In considering the question of bad faith the court will consider the circumstances as at the time of the application in question, including the commercial logic underlying the filing of the application for registration and chronology of events leading to that filing. The consequence of a finding of bad faith is to invalidate the trademark therefore the starting point is that there was no bad faith and it is for the person claiming bad faith to prove its case.
4. If the answer to the third question is yes, whether it is possible to conclude that the trade mark was only partly filed in bad faith as regards the goods for which there was no intention to use the mark.
The Court held that when the absence of the intention to use a trade mark in accordance with its essential function concerns only certain goods or services covered by the registration, the invalidity of that trade mark covers those goods or services only.
These answers should reassure EUTM owners, that they will not have their EUTM declared invalid for registrations which include broad terms solely on the basis of the fact that those broad terms may lack clarity and precision, and that whilst owners can face invalidity actions where the application has no intention to use the mark for the services under which registered, in the instance were an EUTM has been registered for some services that it is used for and some that it is not, it can face invalidity action in respect of those services that it does not use only.
The ECJ summed up with advice that applicants are careful to register their marks only for those services that they intend to use the mark for, failing which applicants may face invalidity actions and challenges to their marks, which if successful would result in the applicant bearing the cost of the proceedings.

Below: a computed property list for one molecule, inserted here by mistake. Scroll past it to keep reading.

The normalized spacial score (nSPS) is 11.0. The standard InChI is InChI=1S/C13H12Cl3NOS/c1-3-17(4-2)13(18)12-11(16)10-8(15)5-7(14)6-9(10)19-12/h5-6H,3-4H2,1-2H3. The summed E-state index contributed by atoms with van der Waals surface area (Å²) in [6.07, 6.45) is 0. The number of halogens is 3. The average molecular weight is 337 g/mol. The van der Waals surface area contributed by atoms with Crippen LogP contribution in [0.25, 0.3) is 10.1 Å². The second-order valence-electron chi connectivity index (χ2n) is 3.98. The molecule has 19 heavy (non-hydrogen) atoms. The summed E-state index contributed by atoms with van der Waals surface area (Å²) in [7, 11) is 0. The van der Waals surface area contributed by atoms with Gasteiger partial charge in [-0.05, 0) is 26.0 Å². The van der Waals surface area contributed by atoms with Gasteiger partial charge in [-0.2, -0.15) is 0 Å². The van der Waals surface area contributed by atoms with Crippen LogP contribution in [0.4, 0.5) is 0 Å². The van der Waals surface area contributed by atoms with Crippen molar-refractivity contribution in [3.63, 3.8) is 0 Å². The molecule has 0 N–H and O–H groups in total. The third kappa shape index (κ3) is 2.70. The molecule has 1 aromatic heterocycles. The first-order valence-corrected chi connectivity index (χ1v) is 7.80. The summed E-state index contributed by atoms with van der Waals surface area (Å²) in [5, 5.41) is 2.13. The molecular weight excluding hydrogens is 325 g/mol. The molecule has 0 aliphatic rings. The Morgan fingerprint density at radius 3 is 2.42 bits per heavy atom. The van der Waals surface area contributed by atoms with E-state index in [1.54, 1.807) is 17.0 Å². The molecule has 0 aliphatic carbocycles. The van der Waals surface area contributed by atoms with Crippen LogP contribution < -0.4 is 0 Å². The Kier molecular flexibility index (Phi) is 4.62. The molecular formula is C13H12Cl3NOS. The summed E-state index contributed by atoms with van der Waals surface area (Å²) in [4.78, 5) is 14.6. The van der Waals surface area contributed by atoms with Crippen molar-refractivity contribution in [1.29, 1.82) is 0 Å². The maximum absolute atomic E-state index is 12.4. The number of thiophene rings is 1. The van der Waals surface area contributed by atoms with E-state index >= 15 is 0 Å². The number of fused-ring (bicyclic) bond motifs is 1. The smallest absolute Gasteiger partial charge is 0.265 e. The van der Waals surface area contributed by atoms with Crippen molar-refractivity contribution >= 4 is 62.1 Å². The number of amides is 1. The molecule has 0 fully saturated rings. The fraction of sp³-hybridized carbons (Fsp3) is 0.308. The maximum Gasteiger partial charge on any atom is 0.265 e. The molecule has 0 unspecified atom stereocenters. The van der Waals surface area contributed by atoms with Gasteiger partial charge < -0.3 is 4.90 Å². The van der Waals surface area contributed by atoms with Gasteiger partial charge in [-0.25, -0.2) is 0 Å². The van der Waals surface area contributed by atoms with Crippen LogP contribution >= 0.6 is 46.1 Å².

Key Takeaways for TM owners and would-be TM owners:
Those looking to register and retain EUTMs should take note of the ECJ’s guidance given in the Sky and Others case.
Although the ECJ has confirmed that an EUTM being registered over an entire class is not grounds in itself for declaring its registration mark invalid, applying for a mark and not being precise to what the owner intends to use the mark for, or applying in more classes than required or being overly vague can have adverse consequences on an EUTM owner’s ability to enforce and can result in unwanted oppositions and challenges.
Being as specific as possible when registering a Trademark both in the goods and services that you register it for and the jurisdiction you use ensures that the Trademark fulfills the essential functions of a Trademark and be possible for owners to effectively enforce against infringers and rely upon for protection.
Specifying sub-classes and being precise as possible for what the mark is to be used for can also help to avoid oppositions and in instances where there are pre-existing marks for similar goods or services, it can allow for parties to agree terms to co-exist by restricting and excluding certain types of goods or services within a class.
Further, by specifying the exact goods or services for which a mark applies will help to notify third parties of the existence of a registered Trademark within a specific area or industry which again, will assist with reducing the amount of opposition proceedings and improving the chance of successfully enforcing the EUTM against infringers.